Orthodontic Management of Class II Malocclusion with Unilateral Transposition
Transposition of two teeth is relatively unusual.1,2 The most common transposition involves the upper canine and first premolar, followed by the upper lateral incisor and canine. Unilateral transpositions are more frequent than bilateral transpositions, with the left side affected more often than the right.3-5
During orthodontic treatment, a transpalatal arch (TPA) can be used as an adjunctive device to help control movement of the maxillary first molars in three dimensions, including rotations, uprighting, and maintenance of posterior transverse width.6-8 Other applications of a TPA are to maintain leeway space or provide additional anchorage for active tooth movement. Modified versions can be used for space maintenance or intrusion.
This article demonstrates how a transposed upper canine and first premolar can be aligned in their transposed positions with a modified TPA, followed by Class II correction with Forsus Fatigue Resistant Devices* (FRDs).
A 19-year-old female presented with the chief complaint of a gap in her upper front teeth (Fig. 1).
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Fig. 1 19-year-old female patient with midline diastema and high labial frenal attachment, completely transposed upper right canine and first premolar, and Class II molar relationships before treatment.
On clinical examination, the patient showed a mesoprosopic facial form with a convex profile and normal nasolabial angle, everted lower lip, and deep mentolabial sulcus. A midline diastema was associated with a high labial frenal attachment, and the upper midline was shifted 2mm to the right compared with the facial midline. The upper right canine was transposed with the first premolar. The patient had Class II molar relationships on both sides and a Class II canine relationship on the left, with an overjet of 11mm and an overbite of 6mm. Cephalometric examination indicated a skeletal Class II malocclusion (ANB = 5°) with a normal maxilla (SNA = 79°), a retrognathic mandible (SNB = 74°), and slightly proclined upper and lower incisors (Table 1). The growth pattern was horizontal. The panoramic radiograph confirmed the presence of all teeth, including the third molars.
Treatment objectives were to align the transposed canine and first premolar in their respective locations, establish a Class I molar relationship, correct the midline diastema and high frenal attachment, achieve normal overjet and overbite, and obtain a harmonious soft-tissue profile and improved dental esthetics.
Extraction of the upper right first premolar was one treatment option. Nonextraction treatment would require either moving the transposed teeth to their normal positions or aligning them in the transposed positions. We chose to maintain the first premolar and canine in their transposed positions. Because the patient had a horizontal growth pattern with a convex profile, harmonious nasolabial angle, and passive lip seal, we planned to use a fixed functional appliance, the Forsus FRD, to achieve the other treatment goals. Subsequent gingival contouring and coronoplasty were recommended for the first premolar.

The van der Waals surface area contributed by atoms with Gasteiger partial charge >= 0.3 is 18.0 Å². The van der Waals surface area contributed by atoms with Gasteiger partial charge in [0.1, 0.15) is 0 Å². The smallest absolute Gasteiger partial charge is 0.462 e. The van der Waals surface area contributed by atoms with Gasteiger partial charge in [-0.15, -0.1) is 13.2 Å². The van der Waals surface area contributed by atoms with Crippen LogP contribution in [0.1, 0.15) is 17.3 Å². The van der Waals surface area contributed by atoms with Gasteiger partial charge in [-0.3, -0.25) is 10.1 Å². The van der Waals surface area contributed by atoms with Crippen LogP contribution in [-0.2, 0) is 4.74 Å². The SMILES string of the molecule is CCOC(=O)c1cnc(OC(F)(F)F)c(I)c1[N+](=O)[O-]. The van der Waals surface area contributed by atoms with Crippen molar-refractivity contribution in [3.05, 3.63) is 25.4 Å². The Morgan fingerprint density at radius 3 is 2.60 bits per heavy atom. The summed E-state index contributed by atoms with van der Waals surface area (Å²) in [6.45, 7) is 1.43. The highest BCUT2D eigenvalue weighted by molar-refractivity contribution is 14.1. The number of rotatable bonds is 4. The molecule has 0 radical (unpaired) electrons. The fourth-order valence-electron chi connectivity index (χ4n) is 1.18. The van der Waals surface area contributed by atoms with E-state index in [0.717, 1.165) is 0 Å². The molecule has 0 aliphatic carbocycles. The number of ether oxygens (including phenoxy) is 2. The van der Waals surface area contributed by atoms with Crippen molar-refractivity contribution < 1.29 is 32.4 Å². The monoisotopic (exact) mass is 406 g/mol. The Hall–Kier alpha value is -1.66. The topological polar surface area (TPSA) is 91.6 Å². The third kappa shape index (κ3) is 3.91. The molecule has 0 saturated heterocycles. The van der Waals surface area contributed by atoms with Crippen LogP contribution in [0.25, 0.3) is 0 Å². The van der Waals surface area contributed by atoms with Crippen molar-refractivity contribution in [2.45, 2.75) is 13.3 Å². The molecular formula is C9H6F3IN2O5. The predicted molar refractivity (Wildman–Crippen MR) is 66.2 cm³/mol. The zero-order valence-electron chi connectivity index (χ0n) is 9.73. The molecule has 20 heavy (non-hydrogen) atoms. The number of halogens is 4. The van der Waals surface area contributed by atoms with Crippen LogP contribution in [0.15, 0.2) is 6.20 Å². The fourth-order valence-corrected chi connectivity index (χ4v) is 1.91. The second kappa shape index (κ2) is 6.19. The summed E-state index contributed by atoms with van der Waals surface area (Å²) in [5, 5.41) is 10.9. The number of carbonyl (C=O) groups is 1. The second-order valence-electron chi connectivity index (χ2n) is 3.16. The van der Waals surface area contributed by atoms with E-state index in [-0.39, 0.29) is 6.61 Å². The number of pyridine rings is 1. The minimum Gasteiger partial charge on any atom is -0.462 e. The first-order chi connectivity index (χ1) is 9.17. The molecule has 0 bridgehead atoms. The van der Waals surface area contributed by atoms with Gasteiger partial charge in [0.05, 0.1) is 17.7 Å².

The upper and lower arches were bonded with .022" MBT* preadjusted brackets. Except for the transposed upper right canine, all teeth were aligned with initial .016" nickel titanium archwires, which were progressively increased to .019" × .025" stainless steel over six months.
To align the transposed canine, a modified TPA was fabricated from 20-gauge stainless steel wire** (Fig. 2). An additional wire was soldered to the right arm and extended horizontally to the distal surface of the lateral incisor, where it was bent into a hook. A Begg bracket was bonded to the palatal surface of the first premolar, and the modified TPA was activated monthly by attaching a medium-spaced elastomeric chain from the hook to the bracket and securing it with .009" ligature wire. On the buccal side, an open-coil spring was placed between the upper right first and second premolars to counteract the mesiobuccal rotation of the first premolar.
Fig. 2 A. Modified transpalatal arch (TPA) with additional wire soldered to right arm for aligning transposed canine and first premolar. B. Upper right first premolar moved mesially by activating modified TPA with elastomeric chain. Open-coil spring placed on buccal side to counteract mesiobuccal rotation.
After three months, enough space had been created to begin canine alignment. A Begg bracket was bonded to the lingual surface of the upper right canine and connected to the TPA with elastomeric chain (Fig. 3).
Fig. 3 A. After three months, sufficient space created for canine. Open-coil spring removed, and Begg bracket bonded to lingual surface of upper right canine and connected with elastomeric chain. Step-down bend avoids interference with palatal movement of canine. B. After five months of TPA treatment, transposed canine incorporated in upper archwire.